In this second part of the interview with Philadelphia actor Bob Weick—who was commissioned by playwright Howard Zinn to take Marx in Soho on the road, even to improvise to bring contemporary issues onto the stage, seen through the eyes of Karl Marx who returned to this Earth for a visit—the actor activist, performing in the United Kingdom right now, takes us behind the curtain and talks about issues usually stifled by the corporate press.
Marx, a Brilliant but Imperfect Man, Returns from his Grave
Henrik Eger: Marx in Soho addresses Trump and the total takeover of the United States by the corporate world and their Republican politicians in powerful ways, even though Zinn died in 2010.
Bob Weick: Because of where we are as a society, Marx in Soho remains extraordinarily relevant. The flaws in our system are seen in the headlines every day. Although, obviously not in the original script, the improvisations represent a tip of the hat to recent events—all in line with Howard’s purpose.
So, yes, I ad lib occasionally.I often strive to find the most current events, particularly those related to whatever city or campus I am visiting, to add to the show—but most of the play is the original work by Zinn.
Eger: Marx in Soho certainly makes a complex subject visible, human, and even entertaining. However, given Zinn’s desire to bring to light things that often were left unsaid, I was wondering why the play does not talk about the tragic end of Marx’s beloved youngest daughter, Eleanor, who committed suicide?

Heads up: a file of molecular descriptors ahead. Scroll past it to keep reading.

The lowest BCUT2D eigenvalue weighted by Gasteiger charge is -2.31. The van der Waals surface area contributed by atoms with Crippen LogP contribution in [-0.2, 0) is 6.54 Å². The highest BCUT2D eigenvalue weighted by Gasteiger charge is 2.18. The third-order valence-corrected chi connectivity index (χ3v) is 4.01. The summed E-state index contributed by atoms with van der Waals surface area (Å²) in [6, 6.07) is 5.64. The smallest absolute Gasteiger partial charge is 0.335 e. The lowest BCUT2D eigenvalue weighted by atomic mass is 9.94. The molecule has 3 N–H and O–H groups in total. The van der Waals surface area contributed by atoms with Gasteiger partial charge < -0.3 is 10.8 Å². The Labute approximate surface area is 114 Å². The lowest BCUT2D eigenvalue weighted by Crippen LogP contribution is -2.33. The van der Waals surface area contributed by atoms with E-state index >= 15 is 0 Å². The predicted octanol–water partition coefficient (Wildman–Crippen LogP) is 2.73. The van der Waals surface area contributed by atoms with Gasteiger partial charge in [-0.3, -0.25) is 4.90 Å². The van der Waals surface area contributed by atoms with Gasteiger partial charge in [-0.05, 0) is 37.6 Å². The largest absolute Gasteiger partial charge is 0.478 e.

Weick: Yes, although Eleanor is a major figure in the play, this tragic part of her life is left out. And I’ve often thought more mention should have been made of [Friedrich] Engels. To edit a play about the life and work of Karl Marx to roughly 75 minutes must have been a daunting challenge for Howard.
It is always difficult for a writer to decide what to leave in and what to leave out of any given narrative. However, the play does include all the major relationships. In doing so, it gives the audience an opportunity to search further.
Eger: Similarly, quite a few biographers of Marx’s life pointed out that he not only lived in abject poverty, but that his children went hungry. Is it possible that Zinn created a lovable Marx who gets more praise for his struggles and achievements at the expense of telling readers or theater audiences that the German philosopher in exile apparently was incapable of providing for his family?
Weick: Marx’s personal failings as a husband, father, and provider are well known. It’s important to remember that the impoverished circumstances of his life were shared by millions. Marx was not alone in the ongoing struggles that capitalism presents to working families.
In our culture, some critics, especially on the right, often attack the personal integrity of the poor, based on the belief that poverty is a personal or moral flaw in one’s character or work ethic. More often than not, poverty is the result of the perverted values of the capitalist system.
The Transformative Power of a Play: Audience Reactions
Eger: In all of your productions, you integrate the audience by opening up important discussions through Q&A sessions. If social justice is at the forefront of both Zinn’s and your work, how do audience members react to this unconventional play?
Weick: The play is a challenge for those who have no idea, or, more commonly, only a distorted idea about the life and work of Marx. When he proclaims, “the objective of Communism is freedom,” audience members who have been indoctrinated to believe otherwise are often confused, even stunned.